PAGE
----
Have you ever wondered why you’re attracted to certain colours while others leave you cold? Why your sense of wellbeing and confidence improve when you wear a particular colour and why people respond to you in a more positive way when you do?
Our homes should be an expression of our personality so if you can establish your personal colour palette and reflect it in your choice of paint, furnishings and accessories, you’ll be sure to create a happy space. One in which you feel truly content.
While we don’t pretend to do full justice to the subject of colour psychology in a single article, here’s our guide to help you discover the colours that reflect your personality.
To put it simply, colour is light from the sun. This light has different wavelengths like waves in an ocean; some are shorter and more frequent while others are longer and more spread out. When all the wavelengths combine together they make white light. This white light then hits objects around us and some of the wavelengths are absorbed while others are reflected. The mind-blowing fact is that it’s the wavelengths that are reflected that give an object its colour. So, a green apple isn’t green at all. Green is the colour the apple has rejected!
When light bounces off objects and enters our eyes, electrical impulses are carried by the optic nerve to the brain. These impulses influence a number of functions including our appetite, body temperature and sleep. Colour isn’t merely a visual stimulus; it has a psychological effect on us too.
The idea of linking colour to personality has its roots in the work of philosophers such as Hippocrates and Aristotle but it was Carl Jung who developed the thinking further. He proposed that there are essentially four personality types, each relating to a specific colour - cool blue, earth green, sunshine yellow and fiery red.
In the 1970s, the colour psychologist Angela Wright built on Jung’s work to explore how colour influences mood and behaviour. She had grown up in a hotel and noted that the guests who slept in yellow bedrooms were invariably grumpy in the morning whilst those in pink rooms were rested after a good night’s sleep.
Wright put forward the theory that not only can personality be categorised into four types but every colour, dependent on its shade, tone or tint can be categorised into four groups as well. Each personality type has a natural affinity with one colour group. And every colour will harmonize with every other colour in the same group. A home that has a harmonious colour scheme just feels ‘right’. The four colour families came to be referred to as Spring, Summer, Autumn and Winter in part because the traits of each group of colours mirrored patterns in the natural world. Angela Wright’s work provides the definitive framework for many colour psychologists today.
Human beings are complex creatures and to suggest that we all fall neatly into four personality types would be a disservice to our unique individuality. But colour psychologists will argue that we’re all naturally drawn to one colour group more than the others and it’s our personality that determines our preference.
The typical Spring personality is gregarious and spontaneous, warm, enthusiastic and light-hearted. Natural daylight is essential to them and they may suffer from Seasonal Affective Disorder during the winter months. They like light, natural materials in the home and furnishings and accessories with a playful quality to them. The Spring palette consists of clear, warm tones that are light, bright and full of energy. Colours such as apricot, sky blue, coral, lilac and apple green lie in this group.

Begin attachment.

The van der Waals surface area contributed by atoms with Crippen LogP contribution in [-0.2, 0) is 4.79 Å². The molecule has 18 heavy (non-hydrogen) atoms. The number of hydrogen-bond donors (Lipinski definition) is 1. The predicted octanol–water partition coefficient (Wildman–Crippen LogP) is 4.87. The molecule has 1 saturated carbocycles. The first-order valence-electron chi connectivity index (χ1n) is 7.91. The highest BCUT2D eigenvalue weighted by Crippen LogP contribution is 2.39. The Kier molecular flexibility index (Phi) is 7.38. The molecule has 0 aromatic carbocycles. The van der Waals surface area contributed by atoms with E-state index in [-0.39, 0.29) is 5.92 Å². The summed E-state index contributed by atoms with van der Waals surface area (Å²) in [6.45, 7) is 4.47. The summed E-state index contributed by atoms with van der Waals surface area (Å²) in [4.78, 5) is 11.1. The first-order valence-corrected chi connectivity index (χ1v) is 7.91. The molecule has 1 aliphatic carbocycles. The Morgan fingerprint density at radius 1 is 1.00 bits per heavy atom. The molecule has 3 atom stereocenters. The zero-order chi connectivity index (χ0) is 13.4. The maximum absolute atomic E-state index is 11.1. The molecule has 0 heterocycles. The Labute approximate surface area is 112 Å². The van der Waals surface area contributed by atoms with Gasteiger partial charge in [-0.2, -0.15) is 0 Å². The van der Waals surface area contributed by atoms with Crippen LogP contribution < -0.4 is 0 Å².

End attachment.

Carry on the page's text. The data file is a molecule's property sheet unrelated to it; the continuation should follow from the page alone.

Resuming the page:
The Summer personality is cool, calm and collected. They don’t seek attention and can often be thought of as shy. They like an orderly home with clean lines, graceful curves and no fussiness. They appreciate craftsmanship and understated elegance. The Summer colour palette is cool, muted and serene with subtle tones that don’t shout out. Rose pink, plum, sage and taupe are amongst the Summer colours.
A typical Autumn personality is warm, caring and interested in other people. They have an affinity with the natural world and love lots of textural finishes in their home - exposed brick, wooden floors, linen and wool. They can be quirky and flamboyant, love displaying their treasured possessions and are maximalists at heart. The Autumn palette consists of lively warm tones with an earthy quality. They have a yellow base and a rich, fiery depth. Colours include burnt orange, teal, forest green and chocolate.
Finally, the Winter personality is bold, commanding and innovative. They are focused, self-assured and efficient. They like clean lines, clear surfaces and statement pieces in their home. They err toward minimalism and respond to shiny, glossy finishes and high contrast in colour schemes. The Winter palette is cool, often intense and dramatic. Pure white, black and icy pastels feature as well as bold magenta, royal purple and lemon yellow.
Reading these descriptions, you may identify with more than one group but there’s likely to be one that dominates. And if you’re struggling to identify yourself in any group, there are questionnaires you can complete to help you decide. Once you know your group, decorating your home becomes a whole lot easier.
Choose from your personal colour palette to create homes that bring you joy and truly reflect who you are.